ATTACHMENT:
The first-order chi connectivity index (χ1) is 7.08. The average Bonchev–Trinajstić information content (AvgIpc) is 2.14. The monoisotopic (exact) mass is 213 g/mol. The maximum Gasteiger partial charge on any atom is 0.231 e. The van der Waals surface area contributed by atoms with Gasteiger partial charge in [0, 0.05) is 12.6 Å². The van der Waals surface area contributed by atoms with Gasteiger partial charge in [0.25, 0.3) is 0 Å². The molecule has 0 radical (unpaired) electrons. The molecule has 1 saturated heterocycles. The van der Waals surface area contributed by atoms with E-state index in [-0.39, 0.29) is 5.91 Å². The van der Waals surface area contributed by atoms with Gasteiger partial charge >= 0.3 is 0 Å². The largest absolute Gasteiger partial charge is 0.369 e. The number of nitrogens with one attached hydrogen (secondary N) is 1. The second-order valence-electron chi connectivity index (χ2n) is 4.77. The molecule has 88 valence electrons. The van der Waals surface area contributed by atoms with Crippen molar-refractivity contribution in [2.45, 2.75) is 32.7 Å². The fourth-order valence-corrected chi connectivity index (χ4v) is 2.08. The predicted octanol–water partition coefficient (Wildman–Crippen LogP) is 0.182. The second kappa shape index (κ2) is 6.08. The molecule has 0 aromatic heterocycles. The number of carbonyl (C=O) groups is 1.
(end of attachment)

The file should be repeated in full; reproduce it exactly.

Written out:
The first-order chi connectivity index (χ1) is 7.08. The average Bonchev–Trinajstić information content (AvgIpc) is 2.14. The monoisotopic (exact) mass is 213 g/mol. The maximum Gasteiger partial charge on any atom is 0.231 e. The van der Waals surface area contributed by atoms with Gasteiger partial charge in [0, 0.05) is 12.6 Å². The van der Waals surface area contributed by atoms with Gasteiger partial charge in [0.25, 0.3) is 0 Å². The molecule has 0 radical (unpaired) electrons. The molecule has 1 saturated heterocycles. The van der Waals surface area contributed by atoms with E-state index in [-0.39, 0.29) is 5.91 Å². The van der Waals surface area contributed by atoms with Gasteiger partial charge >= 0.3 is 0 Å². The largest absolute Gasteiger partial charge is 0.369 e. The number of nitrogens with one attached hydrogen (secondary N) is 1. The second-order valence-electron chi connectivity index (χ2n) is 4.77. The molecule has 88 valence electrons. The van der Waals surface area contributed by atoms with Crippen molar-refractivity contribution in [2.45, 2.75) is 32.7 Å². The fourth-order valence-corrected chi connectivity index (χ4v) is 2.08. The predicted octanol–water partition coefficient (Wildman–Crippen LogP) is 0.182. The second kappa shape index (κ2) is 6.08. The molecule has 0 aromatic heterocycles. The number of carbonyl (C=O) groups is 1.